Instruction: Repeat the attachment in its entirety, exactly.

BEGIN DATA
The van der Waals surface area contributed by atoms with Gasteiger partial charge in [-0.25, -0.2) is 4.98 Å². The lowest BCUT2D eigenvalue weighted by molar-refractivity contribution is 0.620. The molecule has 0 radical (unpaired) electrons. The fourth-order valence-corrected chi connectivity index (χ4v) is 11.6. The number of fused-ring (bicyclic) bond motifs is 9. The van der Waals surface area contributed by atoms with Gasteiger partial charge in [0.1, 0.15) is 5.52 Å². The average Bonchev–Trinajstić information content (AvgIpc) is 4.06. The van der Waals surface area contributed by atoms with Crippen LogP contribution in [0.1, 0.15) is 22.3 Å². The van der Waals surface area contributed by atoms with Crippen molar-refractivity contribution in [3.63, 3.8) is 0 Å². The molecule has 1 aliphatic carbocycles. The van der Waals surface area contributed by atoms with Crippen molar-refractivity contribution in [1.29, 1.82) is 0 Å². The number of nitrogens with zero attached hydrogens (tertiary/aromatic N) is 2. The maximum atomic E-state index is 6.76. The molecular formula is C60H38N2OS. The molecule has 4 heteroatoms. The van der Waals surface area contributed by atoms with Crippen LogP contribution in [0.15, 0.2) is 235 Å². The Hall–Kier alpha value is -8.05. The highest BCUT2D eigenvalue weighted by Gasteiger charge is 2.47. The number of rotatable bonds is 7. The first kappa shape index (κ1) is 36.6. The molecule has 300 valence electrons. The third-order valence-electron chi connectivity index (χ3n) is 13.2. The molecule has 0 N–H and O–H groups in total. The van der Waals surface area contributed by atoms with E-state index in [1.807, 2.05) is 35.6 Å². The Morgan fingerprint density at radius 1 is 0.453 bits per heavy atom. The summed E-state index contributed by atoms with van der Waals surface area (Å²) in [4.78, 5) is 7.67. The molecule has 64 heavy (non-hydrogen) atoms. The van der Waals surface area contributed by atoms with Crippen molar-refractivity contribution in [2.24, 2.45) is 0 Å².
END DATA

The van der Waals surface area contributed by atoms with Gasteiger partial charge in [-0.25, -0.2) is 4.98 Å². The lowest BCUT2D eigenvalue weighted by molar-refractivity contribution is 0.620. The molecule has 0 radical (unpaired) electrons. The fourth-order valence-corrected chi connectivity index (χ4v) is 11.6. The number of fused-ring (bicyclic) bond motifs is 9. The van der Waals surface area contributed by atoms with Gasteiger partial charge in [0.1, 0.15) is 5.52 Å². The average Bonchev–Trinajstić information content (AvgIpc) is 4.06. The van der Waals surface area contributed by atoms with Crippen LogP contribution in [0.1, 0.15) is 22.3 Å². The van der Waals surface area contributed by atoms with Crippen molar-refractivity contribution in [3.63, 3.8) is 0 Å². The molecule has 1 aliphatic carbocycles. The van der Waals surface area contributed by atoms with Crippen molar-refractivity contribution in [1.29, 1.82) is 0 Å². The number of nitrogens with zero attached hydrogens (tertiary/aromatic N) is 2. The maximum atomic E-state index is 6.76. The molecular formula is C60H38N2OS. The molecule has 4 heteroatoms. The van der Waals surface area contributed by atoms with Crippen LogP contribution in [0.15, 0.2) is 235 Å². The Hall–Kier alpha value is -8.05. The highest BCUT2D eigenvalue weighted by Gasteiger charge is 2.47. The number of rotatable bonds is 7. The first kappa shape index (κ1) is 36.6. The molecule has 300 valence electrons. The third-order valence-electron chi connectivity index (χ3n) is 13.2. The molecule has 0 N–H and O–H groups in total. The van der Waals surface area contributed by atoms with E-state index in [1.807, 2.05) is 35.6 Å². The Morgan fingerprint density at radius 1 is 0.453 bits per heavy atom. The summed E-state index contributed by atoms with van der Waals surface area (Å²) in [4.78, 5) is 7.67. The molecule has 64 heavy (non-hydrogen) atoms. The van der Waals surface area contributed by atoms with Crippen molar-refractivity contribution in [2.24, 2.45) is 0 Å².